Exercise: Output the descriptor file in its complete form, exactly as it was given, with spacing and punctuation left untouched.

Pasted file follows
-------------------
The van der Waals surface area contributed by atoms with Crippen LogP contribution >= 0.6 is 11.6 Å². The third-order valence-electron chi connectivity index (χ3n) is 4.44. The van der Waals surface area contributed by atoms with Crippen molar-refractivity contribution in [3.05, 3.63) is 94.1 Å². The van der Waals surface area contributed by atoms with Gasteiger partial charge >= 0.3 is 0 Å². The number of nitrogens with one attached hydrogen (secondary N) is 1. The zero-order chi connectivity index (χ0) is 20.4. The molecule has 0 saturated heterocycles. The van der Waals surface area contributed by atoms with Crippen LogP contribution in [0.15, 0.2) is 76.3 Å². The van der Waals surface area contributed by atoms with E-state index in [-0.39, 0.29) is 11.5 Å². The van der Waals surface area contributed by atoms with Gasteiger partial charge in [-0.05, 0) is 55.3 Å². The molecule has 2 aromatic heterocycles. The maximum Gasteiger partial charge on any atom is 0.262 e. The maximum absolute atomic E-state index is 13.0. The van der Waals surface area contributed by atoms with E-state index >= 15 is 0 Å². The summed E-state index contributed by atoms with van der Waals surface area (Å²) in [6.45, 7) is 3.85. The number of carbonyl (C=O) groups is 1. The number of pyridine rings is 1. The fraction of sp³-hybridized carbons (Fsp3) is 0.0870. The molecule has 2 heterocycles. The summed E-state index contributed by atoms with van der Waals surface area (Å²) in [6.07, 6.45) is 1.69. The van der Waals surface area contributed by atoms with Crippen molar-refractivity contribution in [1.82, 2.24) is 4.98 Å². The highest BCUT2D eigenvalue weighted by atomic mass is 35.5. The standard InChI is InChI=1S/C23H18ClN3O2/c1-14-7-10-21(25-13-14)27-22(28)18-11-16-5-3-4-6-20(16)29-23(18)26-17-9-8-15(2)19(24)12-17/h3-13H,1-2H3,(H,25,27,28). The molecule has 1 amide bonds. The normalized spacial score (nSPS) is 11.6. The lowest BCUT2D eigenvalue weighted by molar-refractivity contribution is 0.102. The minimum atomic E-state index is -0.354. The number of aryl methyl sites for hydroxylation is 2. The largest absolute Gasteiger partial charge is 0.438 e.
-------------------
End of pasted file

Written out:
The van der Waals surface area contributed by atoms with Crippen LogP contribution >= 0.6 is 11.6 Å². The third-order valence-electron chi connectivity index (χ3n) is 4.44. The van der Waals surface area contributed by atoms with Crippen molar-refractivity contribution in [3.05, 3.63) is 94.1 Å². The van der Waals surface area contributed by atoms with Gasteiger partial charge >= 0.3 is 0 Å². The number of nitrogens with one attached hydrogen (secondary N) is 1. The zero-order chi connectivity index (χ0) is 20.4. The molecule has 0 saturated heterocycles. The van der Waals surface area contributed by atoms with Crippen LogP contribution in [0.15, 0.2) is 76.3 Å². The van der Waals surface area contributed by atoms with E-state index in [-0.39, 0.29) is 11.5 Å². The van der Waals surface area contributed by atoms with Gasteiger partial charge in [-0.05, 0) is 55.3 Å². The molecule has 2 aromatic heterocycles. The maximum Gasteiger partial charge on any atom is 0.262 e. The maximum absolute atomic E-state index is 13.0. The van der Waals surface area contributed by atoms with E-state index >= 15 is 0 Å². The summed E-state index contributed by atoms with van der Waals surface area (Å²) in [6.45, 7) is 3.85. The number of carbonyl (C=O) groups is 1. The number of pyridine rings is 1. The fraction of sp³-hybridized carbons (Fsp3) is 0.0870. The molecule has 2 heterocycles. The summed E-state index contributed by atoms with van der Waals surface area (Å²) in [6.07, 6.45) is 1.69. The van der Waals surface area contributed by atoms with Crippen molar-refractivity contribution in [1.82, 2.24) is 4.98 Å². The highest BCUT2D eigenvalue weighted by atomic mass is 35.5. The standard InChI is InChI=1S/C23H18ClN3O2/c1-14-7-10-21(25-13-14)27-22(28)18-11-16-5-3-4-6-20(16)29-23(18)26-17-9-8-15(2)19(24)12-17/h3-13H,1-2H3,(H,25,27,28). The molecule has 1 amide bonds. The normalized spacial score (nSPS) is 11.6. The lowest BCUT2D eigenvalue weighted by molar-refractivity contribution is 0.102. The minimum atomic E-state index is -0.354. The number of aryl methyl sites for hydroxylation is 2. The largest absolute Gasteiger partial charge is 0.438 e.